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Finding the Core of Your Story: How to strengthen and sell your story in one essential sentence (How to Write a Logline Book 1) 2nd Edition, Kindle Edition
|Length: 109 pages||Word Wise: Enabled||Enhanced Typesetting: Enabled|
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Spoiler Alert...He succeeds.
2016 update: I have recommend this book to everyone I know who writes since I read It in 2013
Most helpful customer reviews on Amazon.com
I'm an aspiring author, and on a forum for like-minded fellow authors, a few years back I noticed a lot of members spending a lot of effort to write and refine loglines for their stories. I'd run across the concept, in its original context, a few times, and this seemed like nothing more than yet another gimmick, like taking a personality test "in character" as the protagonist. After all, as Kipling wrote in a famous poem, "There are nine and sixty ways of constructing tribal lays / And every single one of them is right!" Why, I reasoned, should I put time and effort into creating a one-sentence summary of a story I'm having trouble condensing into an outline? Especially since loglines were invented for feature films, which are about equivalent in content to a short story?
And then I got the book when it was on sale for 99 cents, and read it. And pretty much immediately I made creating and polishing the logline a central part of my iterative-outline-based writing process. If I can't condense a story into a single sentence, that's a sign that I don't understand it well enough to write it properly. Just like it's better to find a problem with the plot when the story is a six-page outline than when it's a six-hundred-page draft, it's best of all to find and correct these problems when the story is a sentence or a paragraph-length summary.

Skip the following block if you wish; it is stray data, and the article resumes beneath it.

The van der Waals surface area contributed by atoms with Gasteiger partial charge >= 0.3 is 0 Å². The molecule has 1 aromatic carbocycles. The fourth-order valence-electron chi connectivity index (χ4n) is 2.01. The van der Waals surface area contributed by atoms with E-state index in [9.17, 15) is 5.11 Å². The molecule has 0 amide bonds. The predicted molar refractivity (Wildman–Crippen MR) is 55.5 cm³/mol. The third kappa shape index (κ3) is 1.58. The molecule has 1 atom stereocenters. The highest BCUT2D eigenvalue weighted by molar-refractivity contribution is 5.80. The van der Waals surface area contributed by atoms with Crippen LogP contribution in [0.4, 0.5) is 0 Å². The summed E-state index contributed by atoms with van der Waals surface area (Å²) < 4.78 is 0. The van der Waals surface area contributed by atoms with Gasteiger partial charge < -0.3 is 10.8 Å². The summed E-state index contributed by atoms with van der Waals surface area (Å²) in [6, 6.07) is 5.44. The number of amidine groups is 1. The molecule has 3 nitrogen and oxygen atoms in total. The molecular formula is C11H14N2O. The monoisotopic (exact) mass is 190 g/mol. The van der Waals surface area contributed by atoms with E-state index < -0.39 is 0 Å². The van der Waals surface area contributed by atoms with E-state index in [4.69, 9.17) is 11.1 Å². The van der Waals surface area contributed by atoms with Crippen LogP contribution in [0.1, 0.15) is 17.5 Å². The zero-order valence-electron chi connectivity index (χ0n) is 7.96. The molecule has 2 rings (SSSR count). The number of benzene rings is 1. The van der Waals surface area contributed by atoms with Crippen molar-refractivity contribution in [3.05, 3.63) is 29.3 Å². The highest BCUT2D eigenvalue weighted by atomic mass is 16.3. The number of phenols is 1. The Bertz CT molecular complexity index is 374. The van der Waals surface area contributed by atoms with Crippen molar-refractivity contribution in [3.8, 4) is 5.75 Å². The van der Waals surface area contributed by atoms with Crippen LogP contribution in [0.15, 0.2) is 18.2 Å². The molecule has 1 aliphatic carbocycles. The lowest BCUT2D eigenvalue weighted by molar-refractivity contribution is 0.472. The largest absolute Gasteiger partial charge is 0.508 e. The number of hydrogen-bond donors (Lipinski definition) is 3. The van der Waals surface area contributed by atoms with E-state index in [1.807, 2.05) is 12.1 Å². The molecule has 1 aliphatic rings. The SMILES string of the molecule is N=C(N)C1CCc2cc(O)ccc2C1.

You can probably get enough of the central idea of this book from the free sample Jordan Smith offers on his website (or probably even the Kindle Preview) to see the value of creating a logline and learn the basic method. But this book also goes on to cover variations (one standard formula does not fit all stories) and other uses for the concept (such as seeing the story from other characters' perspectives to check that their actions are consistent with their motivations).
Even now, three or so years after reading it for the first time, I still go back and reread some chapters to refresh my memory on the finer points of loglines, and to renew my motivation for writing them. (And I'm looking forward to reading his forthcoming sequel to learn some of the finer finer points.)
This book helped me to take a step back and look at the big picture. What is my book about, really? What is the main storyline? How do I explain the main storyline in 1-3 sentences (preferably just 1)?
I was able to pinpoint not only the weaknesses in the story as a whole, but in each major character's motivations and actions. This is not just a book about writing log lines or book blurbs, it is a brainstorming wizard with the purpose of helping you find the core of your story (whether it be novel, screen play, or short story), with a dash of humor and a whole lotta wisdom!
It may not be as fabulous for everyone as it was for me, but it is definitely worth checking out - it just may be the push you need to take your story where it needs to go. It definitely was for me.
Best for Ages: 10 and up
I don't think I have enjoyed a book on the writing craft as much as this one in a long time. I picked this up one Sunday afternoon, feeling in the mood to learn something. I came away with a skill that I didn't even know I needed, but I am so glad I have.
Almost every book I have picked up on creative writing has been... uncreative. Not so with this book. Jordan has an engaging style of writing that made me wish he had a whole series of books on different aspects of writing. You feel like you are sitting in a small class with a personable professor who injects just the right amount of humor into his lessons.
The subject of the book itself was very timely. Writing loglines, one sentence summaries, of your story is something every author us supposed to do, but it can be very hard. Jordan made it easy. He used lots of examples that showed me how to write it. By the end of the book, I wrote three loglines that I was very proud of.
I highly recommend this book for all writers.
Jordan has a way of presenting his tips and tricks without getting bogged down in details, leaving readers with no doubt as to what he was trying to say. This method of precise communication enables storytellers to improve their own writing without having to struggle through understanding what was just conveyed to them.
The additional chapters in the revised version covered a lot of material that was overlooked or rushed through in the first edition. "Revised and Expanded" is a very accurate description of this release.
Overall I loved the book. Definitely worth the reread. And the future rerereads that are sure to come as I learn to further improve my own craft.